The Roman emperor Septimus Severus (193-211) in the tenth year after his power was secured against his various rivals (202) appears to have accepted the fact of some persecution (Frend 1967: 239-242), though with respect to Christians, “persecution at this time was due to private and/or local initiative” (Grant 1970: 100) in contrast to the impression given by Eusebius (H.E. VI.1). “Apart from the years 202-203, and the situation which had developed between the Christians and pagans in Carthage, the reigns of Septimus Severus and his son Caracalla (211-217) were tolerant” as recognized by Tertullian (Frend 1967: 242; cf. Grant 1970: 97-100). However, persecution was severe in Alexandria, under Quintus Maecius Laetus, prefect of Egypt, where it touched the life of an adolescent whose father, Leonides, was executed, and who, but for his mother’s hiding of his clothes, would have followed in his father’s path. That youth was the budding biblical scholar, Origen (c. 185-254), who became in spite of his tender age the director of the greatest Christian school, in Alexandria from 203 to 231. Among the distinguished pupils of Origen is the person named Trypho.
And yet he is not included among those associated with Origen in the narrative of the church historian, Eusebius (c. 260-340), bishop of Caesarea, writing less than a century later. A century after Eusebius, the Latin biblical scholar, Jerome (c. 347-419), in his De viris inlustribus (“Lives of Illustrious Men”) provides what little is known. Jerome still knew of some extant letters from Origen to Trypho, among the four collections of those letters which Jerome had enumerated in his “Letter to Paula” (Epistle 33), but none seem to have survived. Jerome regarded Trypho as “very learned in the Scriptures” (J 57; NPNF 2 III (1892) 374), but of the “many of his works” to which Jerome refers as having been composed by Trypho, Jerome only identifies by title and content “On the red heifer in Deuteronomy <Jerome’s error since the referent occurs in Numbers 19:1-10>, and On the halves which with the pigeon and the turtledoves were offered by Abraham as recorded in Genesis <15:9-10>.”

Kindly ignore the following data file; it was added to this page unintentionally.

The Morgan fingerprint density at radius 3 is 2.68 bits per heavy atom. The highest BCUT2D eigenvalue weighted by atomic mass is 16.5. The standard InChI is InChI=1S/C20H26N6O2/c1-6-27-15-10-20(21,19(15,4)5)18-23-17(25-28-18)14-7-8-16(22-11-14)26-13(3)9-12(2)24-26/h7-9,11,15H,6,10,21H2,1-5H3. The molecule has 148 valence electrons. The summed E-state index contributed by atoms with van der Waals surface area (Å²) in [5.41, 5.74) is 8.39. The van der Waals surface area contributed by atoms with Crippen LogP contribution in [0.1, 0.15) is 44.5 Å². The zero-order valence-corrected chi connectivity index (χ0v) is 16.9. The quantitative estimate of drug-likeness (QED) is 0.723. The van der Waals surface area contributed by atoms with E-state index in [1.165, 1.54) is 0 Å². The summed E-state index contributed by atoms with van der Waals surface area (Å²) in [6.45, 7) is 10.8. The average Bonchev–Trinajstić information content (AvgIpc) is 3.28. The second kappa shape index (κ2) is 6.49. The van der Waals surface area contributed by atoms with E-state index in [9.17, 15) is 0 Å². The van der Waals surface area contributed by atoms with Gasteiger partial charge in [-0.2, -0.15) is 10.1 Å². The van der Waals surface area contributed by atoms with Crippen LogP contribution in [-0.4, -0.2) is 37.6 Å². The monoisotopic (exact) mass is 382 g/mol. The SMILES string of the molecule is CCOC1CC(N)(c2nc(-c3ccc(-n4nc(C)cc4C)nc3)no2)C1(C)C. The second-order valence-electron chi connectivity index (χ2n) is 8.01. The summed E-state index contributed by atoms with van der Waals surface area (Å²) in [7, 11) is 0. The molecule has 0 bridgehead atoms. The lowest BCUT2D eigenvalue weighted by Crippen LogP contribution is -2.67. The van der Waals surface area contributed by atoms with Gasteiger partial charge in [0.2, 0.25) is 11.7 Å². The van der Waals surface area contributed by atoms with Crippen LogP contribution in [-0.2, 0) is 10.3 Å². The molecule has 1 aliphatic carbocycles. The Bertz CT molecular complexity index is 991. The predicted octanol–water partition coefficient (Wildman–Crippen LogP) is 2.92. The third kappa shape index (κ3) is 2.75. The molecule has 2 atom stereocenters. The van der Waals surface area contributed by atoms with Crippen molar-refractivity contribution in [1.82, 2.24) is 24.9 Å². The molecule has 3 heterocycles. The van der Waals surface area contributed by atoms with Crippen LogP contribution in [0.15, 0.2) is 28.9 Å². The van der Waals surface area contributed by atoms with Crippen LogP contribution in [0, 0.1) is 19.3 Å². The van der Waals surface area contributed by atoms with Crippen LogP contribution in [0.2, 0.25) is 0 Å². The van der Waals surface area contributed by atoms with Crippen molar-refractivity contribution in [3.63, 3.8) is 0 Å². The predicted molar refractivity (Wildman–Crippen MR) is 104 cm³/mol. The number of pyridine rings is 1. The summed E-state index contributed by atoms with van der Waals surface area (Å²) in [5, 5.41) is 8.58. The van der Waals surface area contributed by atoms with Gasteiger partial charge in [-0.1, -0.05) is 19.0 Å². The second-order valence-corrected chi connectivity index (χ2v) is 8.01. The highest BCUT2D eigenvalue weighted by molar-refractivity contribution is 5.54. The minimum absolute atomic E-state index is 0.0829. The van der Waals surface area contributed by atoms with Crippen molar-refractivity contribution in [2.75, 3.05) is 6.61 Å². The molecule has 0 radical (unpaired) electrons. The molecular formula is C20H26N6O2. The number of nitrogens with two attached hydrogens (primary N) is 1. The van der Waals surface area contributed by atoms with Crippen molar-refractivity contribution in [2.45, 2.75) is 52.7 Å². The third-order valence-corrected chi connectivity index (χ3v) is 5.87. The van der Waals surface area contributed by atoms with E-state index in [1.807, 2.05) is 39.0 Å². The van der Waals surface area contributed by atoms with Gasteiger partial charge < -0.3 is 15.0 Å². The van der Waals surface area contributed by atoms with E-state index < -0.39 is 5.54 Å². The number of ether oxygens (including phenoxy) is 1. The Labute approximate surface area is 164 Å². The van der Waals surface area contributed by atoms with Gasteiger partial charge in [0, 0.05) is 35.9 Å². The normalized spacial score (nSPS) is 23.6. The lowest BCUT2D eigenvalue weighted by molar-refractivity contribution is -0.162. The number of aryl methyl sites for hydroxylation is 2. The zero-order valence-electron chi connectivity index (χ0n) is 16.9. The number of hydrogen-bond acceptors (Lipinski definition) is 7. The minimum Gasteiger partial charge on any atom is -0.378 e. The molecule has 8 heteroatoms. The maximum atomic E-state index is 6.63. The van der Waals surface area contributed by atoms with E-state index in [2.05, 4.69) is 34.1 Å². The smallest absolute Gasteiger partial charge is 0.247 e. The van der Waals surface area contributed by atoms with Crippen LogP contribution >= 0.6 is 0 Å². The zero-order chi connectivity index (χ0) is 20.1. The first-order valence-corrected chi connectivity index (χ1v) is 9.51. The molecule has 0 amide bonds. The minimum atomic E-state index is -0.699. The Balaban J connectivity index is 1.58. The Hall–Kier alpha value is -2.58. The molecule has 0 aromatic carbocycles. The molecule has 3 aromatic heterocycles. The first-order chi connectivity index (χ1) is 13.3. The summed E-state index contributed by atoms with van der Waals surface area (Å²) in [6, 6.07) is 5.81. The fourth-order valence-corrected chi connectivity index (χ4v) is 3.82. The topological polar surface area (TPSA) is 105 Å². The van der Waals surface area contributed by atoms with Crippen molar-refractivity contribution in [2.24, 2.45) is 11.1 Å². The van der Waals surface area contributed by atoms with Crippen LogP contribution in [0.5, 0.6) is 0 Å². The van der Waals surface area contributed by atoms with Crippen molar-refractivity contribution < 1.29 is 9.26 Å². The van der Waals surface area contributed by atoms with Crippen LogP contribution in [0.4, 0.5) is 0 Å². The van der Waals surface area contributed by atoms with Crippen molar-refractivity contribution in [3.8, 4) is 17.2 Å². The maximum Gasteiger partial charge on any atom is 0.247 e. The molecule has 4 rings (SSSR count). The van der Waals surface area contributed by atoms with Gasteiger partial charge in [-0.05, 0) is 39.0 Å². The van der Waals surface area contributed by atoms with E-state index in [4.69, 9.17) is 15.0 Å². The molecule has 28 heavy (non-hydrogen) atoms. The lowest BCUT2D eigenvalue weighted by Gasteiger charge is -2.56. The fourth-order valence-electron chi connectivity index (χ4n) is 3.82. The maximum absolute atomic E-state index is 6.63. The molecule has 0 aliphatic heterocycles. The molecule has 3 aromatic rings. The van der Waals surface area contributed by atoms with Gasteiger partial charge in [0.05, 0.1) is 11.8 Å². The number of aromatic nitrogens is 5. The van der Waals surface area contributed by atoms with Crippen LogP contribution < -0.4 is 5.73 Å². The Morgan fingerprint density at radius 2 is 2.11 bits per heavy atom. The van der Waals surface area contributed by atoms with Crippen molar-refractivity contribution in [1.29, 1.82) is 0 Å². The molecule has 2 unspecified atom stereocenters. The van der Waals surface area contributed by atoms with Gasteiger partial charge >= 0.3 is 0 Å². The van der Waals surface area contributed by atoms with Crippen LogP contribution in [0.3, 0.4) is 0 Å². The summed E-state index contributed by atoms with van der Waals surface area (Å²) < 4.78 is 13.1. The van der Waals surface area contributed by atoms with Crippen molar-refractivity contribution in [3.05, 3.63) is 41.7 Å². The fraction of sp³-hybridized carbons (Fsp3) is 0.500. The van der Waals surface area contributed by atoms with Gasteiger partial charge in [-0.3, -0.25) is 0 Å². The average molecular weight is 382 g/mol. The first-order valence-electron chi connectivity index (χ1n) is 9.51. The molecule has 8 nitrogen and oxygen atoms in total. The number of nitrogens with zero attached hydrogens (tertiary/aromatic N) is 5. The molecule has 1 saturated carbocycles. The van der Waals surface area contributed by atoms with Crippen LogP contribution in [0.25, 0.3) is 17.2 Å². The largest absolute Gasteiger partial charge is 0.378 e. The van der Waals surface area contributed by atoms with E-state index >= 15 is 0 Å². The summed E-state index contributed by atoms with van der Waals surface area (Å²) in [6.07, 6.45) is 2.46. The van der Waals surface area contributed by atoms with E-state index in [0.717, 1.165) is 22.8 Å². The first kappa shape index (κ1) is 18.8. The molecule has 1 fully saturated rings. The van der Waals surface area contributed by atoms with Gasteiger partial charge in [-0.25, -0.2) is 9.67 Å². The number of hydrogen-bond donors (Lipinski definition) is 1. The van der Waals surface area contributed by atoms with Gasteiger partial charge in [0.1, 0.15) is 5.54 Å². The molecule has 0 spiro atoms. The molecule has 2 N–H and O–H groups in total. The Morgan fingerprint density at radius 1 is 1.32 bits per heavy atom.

Origen is noted for his extensive development of commentary literature. It is no surprise that among his pupils this tendency might also be predominant. No more precise dating of Trypho is currently possible, though it could be tempting to identify him as the martyr named in the “Acta Tryphonis,” among those affected by the “edict or edicts” of the emperor Decius (249-251) which appointed commissions “to supervise the sacrifices in Carthage, Spain, Alexandria and many other centres in Egypt” (Frend 1967: 302-303). “Deaths over the whole Empire may probably be numbered in hundreds rather than thousands, but they were enough to vindicate the martyr-spirit at the moment when it was in danger of foundering amid the outward prosperity of the Church” (Frend 1967: 308). Origen himself suffered torture but was not put to death, though he died but a few years later; of his students it is more difficult to say [cf. his Exhortatio ad martyrium, addressed to his patron Ambrosius (H.E. VI.28; Q2.1.4, pp. 69-73; Frend 1967: 287)].
Clyde Curry Smith
Bibliography (see link to abbreviations table below):
FOTC 100 84
Frend 1967 Martyrdom and Persecution in the Early Church: A Study of a Conflict from the Maccabees to Donatus, by William Hugh Clifford Frend. New York: New York University Press.
Grant 1970 Augustus to Constantine: The Thrust of the Christian Movement into the Roman World, by Robert McQueen Grant. New York, Evanston, and London: Harper and Row.
NPNF 2 III 1892 Jerome, De viris inlustribus, translated by Ernest Cushing Richardson, in A Select Library of Nicene and Post-Nicene Fathers of the Christian Church, edited by Philip Schaff and Henry Wace. Buffalo and New York: Christian Literature. Series 2, Volume III, pp. 359-384.
This article, received in 2001, was researched and written by Dr. Clyde Curry Smith, Professor Emeritus of Ancient History and Religion, University of Wisconsin, River Falls.